The Izzy’s Hotel part totally cracked me up! Hilarious! My 7yo does this same kind of thing. When he doesn’t get his way he either tries to manipulate us with words and if that doesn’t work (it usually just makes me angry) he turns to self-pity (which makes me even angrier – I wish it didn’t bother me). My 8yo typically gets mad and my 4yo throws a tantrum when they don’t get their ways. It’s great!
And break a leg tomorrow!
ARGH, the self-pity is the worst! I am such a sucker for it. You should have seen what she came up with tonight- she actually put on a costume. Luckily we were able to steer her towards bedtime quickly.
Probably one of the best blog posts I have ever read, honestly. And I read a lot of them. You have just so accurately described my feelings and my life it is as if you have been spying on my home. God, I just love this. And you for being so honest. And wise. And knowing that you have to be “the bad guy” to raise a great kid.-Ashley
I honestly think that is the nice blog compliment I have ever gotten, and it means even more coming from you, since I respect your blog and both of you so much. Thank you from the bottom of my heart for those lovely words.
This sounds a lot like my oldest daughter. She often comes up with grand ideas but doesn’t think through the details, like timing. I hate having to be the one who squashes herr ideas. Hopefully, it will teach her to be more thoughtful about her plans and ideas in the future.
Yes, being the idea-squasher is NOT my favorite part of motherhood. Wish it didn’t happen so often. But you’re right- hopefully she will learn to think things through a little better in the future. Fingers crossed!
Yes, I also LOVED the Hotel California reference. It made me laugh out loud. I know the feeling so well!
Good for you for standing your ground. It is incredibly hard not to cave in when they pull their little manipulations (Ben now asks “do you still love me?” a nano-second after pulling something nasty, but girls are so much more sophisticated…). I love your outlook, the approach and it’s always such a great pleasure to read about your motherhood adventures.
Thanks, friend! Oh, those “do you still love me?”s KILL me! Who knew this was such a hard gig?
I love how REAL you are with your posts. You always make me feel less alone.
And I loved the Hotel California reference!
Before I became a parent, I used to scoff at parents who weren’t good at setting boundaries for their children. But now I have a better appreciation for it all, and I get how hard it is to say NO and stick with it.
But honestly? I’m not up for a game of f*cking bingo at 7:30 pm, either. Or 3:00 pm, but that’s besides the point. 🙂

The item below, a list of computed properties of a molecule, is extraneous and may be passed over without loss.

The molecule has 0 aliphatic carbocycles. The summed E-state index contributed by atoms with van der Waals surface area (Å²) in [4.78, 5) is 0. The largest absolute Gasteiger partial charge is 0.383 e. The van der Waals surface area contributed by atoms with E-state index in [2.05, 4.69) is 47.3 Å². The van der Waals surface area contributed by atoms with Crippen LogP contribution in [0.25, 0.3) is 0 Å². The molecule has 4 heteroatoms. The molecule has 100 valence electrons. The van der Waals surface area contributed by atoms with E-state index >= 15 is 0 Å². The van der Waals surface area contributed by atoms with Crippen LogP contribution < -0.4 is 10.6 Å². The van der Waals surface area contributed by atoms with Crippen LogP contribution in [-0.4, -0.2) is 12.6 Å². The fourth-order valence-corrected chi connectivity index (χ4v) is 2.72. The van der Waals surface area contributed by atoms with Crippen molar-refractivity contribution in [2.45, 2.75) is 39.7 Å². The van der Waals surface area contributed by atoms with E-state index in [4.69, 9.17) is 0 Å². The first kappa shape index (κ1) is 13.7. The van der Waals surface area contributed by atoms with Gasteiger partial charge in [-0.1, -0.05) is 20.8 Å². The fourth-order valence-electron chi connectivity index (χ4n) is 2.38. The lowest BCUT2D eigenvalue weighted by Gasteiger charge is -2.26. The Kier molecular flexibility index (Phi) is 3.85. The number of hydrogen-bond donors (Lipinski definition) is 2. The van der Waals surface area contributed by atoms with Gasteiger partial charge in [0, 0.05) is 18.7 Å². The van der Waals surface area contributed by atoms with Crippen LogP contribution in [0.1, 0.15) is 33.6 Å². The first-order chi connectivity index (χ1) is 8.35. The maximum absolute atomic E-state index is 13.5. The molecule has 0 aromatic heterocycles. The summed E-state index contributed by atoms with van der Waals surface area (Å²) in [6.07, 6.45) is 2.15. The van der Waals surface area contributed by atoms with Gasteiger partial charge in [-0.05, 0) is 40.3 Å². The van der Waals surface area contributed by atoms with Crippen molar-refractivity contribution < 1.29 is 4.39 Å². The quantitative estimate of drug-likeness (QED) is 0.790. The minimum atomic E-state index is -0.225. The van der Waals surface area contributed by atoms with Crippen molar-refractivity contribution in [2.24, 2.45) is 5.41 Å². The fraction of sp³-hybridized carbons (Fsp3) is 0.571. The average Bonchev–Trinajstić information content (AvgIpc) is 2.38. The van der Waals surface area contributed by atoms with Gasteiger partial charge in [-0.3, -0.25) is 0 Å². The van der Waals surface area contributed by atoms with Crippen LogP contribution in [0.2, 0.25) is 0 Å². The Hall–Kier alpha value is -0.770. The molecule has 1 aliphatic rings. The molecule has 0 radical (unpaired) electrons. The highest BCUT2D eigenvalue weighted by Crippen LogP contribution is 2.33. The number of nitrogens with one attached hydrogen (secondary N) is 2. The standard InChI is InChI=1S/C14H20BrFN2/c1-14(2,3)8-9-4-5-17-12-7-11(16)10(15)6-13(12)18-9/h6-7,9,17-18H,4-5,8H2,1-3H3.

Your comments always make me happy- thanks so much for that! I too was very judgey about parents who weren’t great at setting boundaries. I still think that overall I am pretty good, but I have a much better appreciation for the draw of the path of least resistance, not to mention the heartbreak of watching our kids hurt. Yeah, I kind of hate Bingo all the time. And other games. And playing in general.
“We hear it again and again. Kids want us to set limits. They crave structure, discipline, and the reminder that they are not actually in control.”
I enjoy this blog (and not *just because of your skilled use of asterixeses…. lol). MFR offers an insight into (a) life that is not written to match external expectations. And, because of this, the episodes and adventures and problems and triumphs of your family unit are fun and instructive to me (and clearly other Readers). Sort of like ‘people watching’ from a table outside a small cafe in Paris, except everyone speaks English, no one is wearing a beret and all arguments are resolved with love and respect. Otherwise exactly the same.
We do not have children, so I cannot offer direct experience with raising small humans. However, being the aforementioned ‘people watcher’, I do feel comfortable suggesting that it might be worth considering that rather than (the) ‘kids want us to set limits’ that you try out the view that ‘kids find a reliable and predictable world-around-them as being more re-assuring and therefore enjoyable’.
It seems that if the latter is accurate, then it allows you to know that *you* know what you should be doing, as opposed to the former view (‘they want…’) which would seem to put you in the unenviable position of having to determine each child’s idea of limits.
Still totally enjoyed the Hotel California line…
Thanks Clark- I needed that!
Oh my GOSH! Your daughter is my son!!!!! AND the very ironic part is he is Izze too! (short for Isaiah) I totally know how you feel. Menu’s for dinner, “check the little boxes please” especially drink menus when family is coming over, only he only decides to do it as they are walking in the door. And if someone offers another person a drink without a menu, WATCH OUT! We have police officers giving tickets, musical concerts (you can check my YouTube channel, probably shouldn’t encourage him). Always at the worst times! Loved this, love to know he’s not the only one!
Jen, that comment was so helpful to me, thanks so much! I appreciate hearing that other people have experienced this particular brand of creativity!